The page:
A new biomethane refuelling station in Warrington is now open, signalling a possible sea-change towards a new fuel of choice for HGV fleets.
CNG Fuels’ ‘superstation’ will be Europe’s largest biomethane fuelling station. With its sister outlet, which recently opened in Northampton, the two sites are capable of refuelling more than 1,000 HGVs a day.
This more than doubles the capacity of CNG Fuels’ refuelling network which could previously handle up to 600 vehicles per day at its sites in Leyland, Lancashire and Crewe, Cheshire.
It all points to a phenomenal surge in demand for the fuel, which CNG says is up 800%, and there will be no let up.
Already CNG is planning to add another six to eight stations nationwide over the next 12 months to keep up with industry demand for biomethane or biomethane compressed natural gas, with the company predicting that the number of HGVs and buses running on natural gas will increase six-fold to 60,000 by 2030.
Philip Fjeld, CEO of CNG Fuels, said, “We’re at a tipping point. Fleet operators are waking up to the urgency and scale of decarbonisation necessary for net-zero emissions by 2050 and we’re seeing demand for our fuel increase rapidly as a result.
“Our customers ordered hundreds of new biomethane fuelled trucks in 2019 and that trend is only set to accelerate over the next decade.
“We’re making the transition to carbon neutrality easier for fleet operators by developing a nationwide network of public access biomethane stations on major trucking routes and at key logistics hubs.”
CNG Fuels’ numbers make it easy to see why a growing number of fleets are seeing biomethane as a more attractive choice. The company says it has helped hauliers save 55,000 tonnes of CO2 since it began supplying renewable and sustainable Bio-CNG product in 2017.
That’s expected to rise to 90,000 tonnes by the end of 2020 thanks to major brands such as John Lewis Partnership, parcel company Hermes, and Home Bargains committing to switching from diesel.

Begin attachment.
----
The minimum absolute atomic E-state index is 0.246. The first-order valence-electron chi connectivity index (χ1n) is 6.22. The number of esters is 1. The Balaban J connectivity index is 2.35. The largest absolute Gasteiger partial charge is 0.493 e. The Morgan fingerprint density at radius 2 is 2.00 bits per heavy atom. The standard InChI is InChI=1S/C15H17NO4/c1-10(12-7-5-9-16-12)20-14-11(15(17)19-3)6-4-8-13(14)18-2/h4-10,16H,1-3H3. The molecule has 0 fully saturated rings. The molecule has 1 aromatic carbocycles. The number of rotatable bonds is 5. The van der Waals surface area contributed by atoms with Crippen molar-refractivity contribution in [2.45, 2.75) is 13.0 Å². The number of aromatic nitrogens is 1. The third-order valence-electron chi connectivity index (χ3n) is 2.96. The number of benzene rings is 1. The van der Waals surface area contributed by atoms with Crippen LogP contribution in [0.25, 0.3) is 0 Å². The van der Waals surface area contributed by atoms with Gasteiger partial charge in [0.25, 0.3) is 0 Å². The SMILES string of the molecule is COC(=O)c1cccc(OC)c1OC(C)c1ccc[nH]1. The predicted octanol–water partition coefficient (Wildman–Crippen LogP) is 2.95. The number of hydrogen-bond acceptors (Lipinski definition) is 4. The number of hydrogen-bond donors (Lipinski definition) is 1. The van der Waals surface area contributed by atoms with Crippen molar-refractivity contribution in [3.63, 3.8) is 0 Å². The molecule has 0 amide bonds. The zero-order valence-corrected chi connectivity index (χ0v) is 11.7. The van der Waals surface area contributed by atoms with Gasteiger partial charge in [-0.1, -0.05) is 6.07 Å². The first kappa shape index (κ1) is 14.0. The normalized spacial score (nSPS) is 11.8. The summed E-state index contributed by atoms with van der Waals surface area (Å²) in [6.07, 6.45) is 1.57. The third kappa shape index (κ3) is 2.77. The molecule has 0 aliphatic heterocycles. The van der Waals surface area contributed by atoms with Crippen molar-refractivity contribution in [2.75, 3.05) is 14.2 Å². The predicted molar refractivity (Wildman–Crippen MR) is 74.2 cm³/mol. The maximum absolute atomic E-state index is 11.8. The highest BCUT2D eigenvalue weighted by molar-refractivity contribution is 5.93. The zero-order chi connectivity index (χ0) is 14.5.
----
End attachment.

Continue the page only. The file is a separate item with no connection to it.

100% of the fuel supplied by CNG Fuels is renewable and sustainable biomethane approved under the Department for Transport’s Renewable Transport Fuel Obligation (RTFO) scheme. The gas is currently sourced from waste feedstocks, such as food waste, cutting vehicle greenhouse gas (GHG) emissions by up to 85%. It also has the added benefit that it is 35%-40% cheaper than diesel.
The company is now securing supplies of biomethane from manure to create a fuel that will be net zero emissions on a well-to-wheel basis. It expects to begin offering fully carbon neutral biomethane across all sites from next year at the same price as the renewable biomethane fuel it currently supplies.
The station in Warrington is located at Omega South on the M62, catering to several major hauliers based in the area. It can refuel up to 800 HGVs daily and serve 12 vehicles simultaneously.
Its sister station in Northampton station meanwhile is situated at the Red Lion Truckstop off the M1 and can refuel more than 350 HGVs a day. The site is also part of a large scale UK-wide study, supported by the Office for Low Emissions Vehicles (OLEV) in partnership with Innovate UK, to determine how renewable and sustainable biomethane can help slash road transport emissions.
Among the companies leading the way with biomethane are parcel company Hermes, which plans to use the new Warrington filling station as a springboard towards the replacement of its 200-strong fleet of diesel trucks, along with Home Bargains, Argos, Royal Mail, and DHL.
Meantime, John Lewis Partnership (JLP) announced last week that it is building a biomethane gas filling station of its own at its Bracknell Waitrose site to fuel 120 HGVs, as it pulls forward its ambition to eliminate fossil fuels from its fleet by 2030.
That station will be built in conjunction with Air Liquide and will open in December 2020, making it the business’s first on-site gas filling station.
Justin Laney, JLP partner and general manager of central transport, said, “The evidence of climate change is all around us, so it’s important we act now using available technology rather than wait for unproven solutions to appear.”
Mervyn McIntyre, Head of Network Fleet & Vehicle Compliance at Hermes Parcelnet, added, “We’re proud our of move towards a more sustainable future as the first parcel carrier to invest in biofuels for our first-mile fleet. This will ultimately benefit people across the UK as we all look to reduce our carbon footprint.”
Alan Beech, Fleet and Compliance Manager at Home Bargains/T.J. Morris, said, “Home Bargains started operating its first ten CNG tractor vehicles in December 2019. The experience has been very positive, and we have witnessed first-hand the benefits of running our trucks on biomethane. We have worked closely with CNG Fuels over several years to develop our gas fleet strategy and are delighted to see the first ten vehicles in operation. We are looking to add more CNG vehicles to our fleet and expect the first ten vehicles to reduce total GHG emissions by more than 1,200 tonnes a year, compared to running diesel vehicles.”
The supply of gas to the new refuelling stations will come through pipelines managed by gas network, Cadent.
David Jones, Transport Strategy Manager at Cadent said, “It’s clear that big-name companies are now confident to switch from diesel to gas as a green answer to fuelling their HGV fleets and supporting the UK’s journey to net zero. Biomethane is a ‘here now’ solution to tackling climate change and a low-carbon alternative to diesel for HGVs, while a zero-carbon option, in the form of hydrogen, is coming within a few years.”